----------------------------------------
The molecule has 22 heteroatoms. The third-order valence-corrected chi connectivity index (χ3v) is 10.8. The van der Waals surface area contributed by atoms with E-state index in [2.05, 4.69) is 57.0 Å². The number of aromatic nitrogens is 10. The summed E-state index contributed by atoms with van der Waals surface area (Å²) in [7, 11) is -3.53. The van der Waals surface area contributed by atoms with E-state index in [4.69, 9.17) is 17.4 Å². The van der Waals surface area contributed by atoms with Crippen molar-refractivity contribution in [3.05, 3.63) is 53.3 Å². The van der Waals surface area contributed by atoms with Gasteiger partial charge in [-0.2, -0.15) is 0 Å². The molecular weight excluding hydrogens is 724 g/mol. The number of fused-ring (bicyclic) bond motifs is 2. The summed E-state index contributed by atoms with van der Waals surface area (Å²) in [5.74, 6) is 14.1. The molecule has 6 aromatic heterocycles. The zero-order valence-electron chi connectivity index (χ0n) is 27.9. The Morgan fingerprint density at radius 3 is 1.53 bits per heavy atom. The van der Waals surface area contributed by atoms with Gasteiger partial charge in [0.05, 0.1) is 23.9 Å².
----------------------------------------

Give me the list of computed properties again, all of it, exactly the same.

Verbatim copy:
The molecule has 22 heteroatoms. The third-order valence-corrected chi connectivity index (χ3v) is 10.8. The van der Waals surface area contributed by atoms with E-state index in [2.05, 4.69) is 57.0 Å². The number of aromatic nitrogens is 10. The summed E-state index contributed by atoms with van der Waals surface area (Å²) in [7, 11) is -3.53. The van der Waals surface area contributed by atoms with E-state index in [4.69, 9.17) is 17.4 Å². The van der Waals surface area contributed by atoms with Crippen molar-refractivity contribution in [3.05, 3.63) is 53.3 Å². The van der Waals surface area contributed by atoms with Gasteiger partial charge in [-0.2, -0.15) is 0 Å². The molecular weight excluding hydrogens is 724 g/mol. The number of fused-ring (bicyclic) bond motifs is 2. The summed E-state index contributed by atoms with van der Waals surface area (Å²) in [5.74, 6) is 14.1. The molecule has 6 aromatic heterocycles. The zero-order valence-electron chi connectivity index (χ0n) is 27.9. The Morgan fingerprint density at radius 3 is 1.53 bits per heavy atom. The van der Waals surface area contributed by atoms with Gasteiger partial charge in [0.05, 0.1) is 23.9 Å².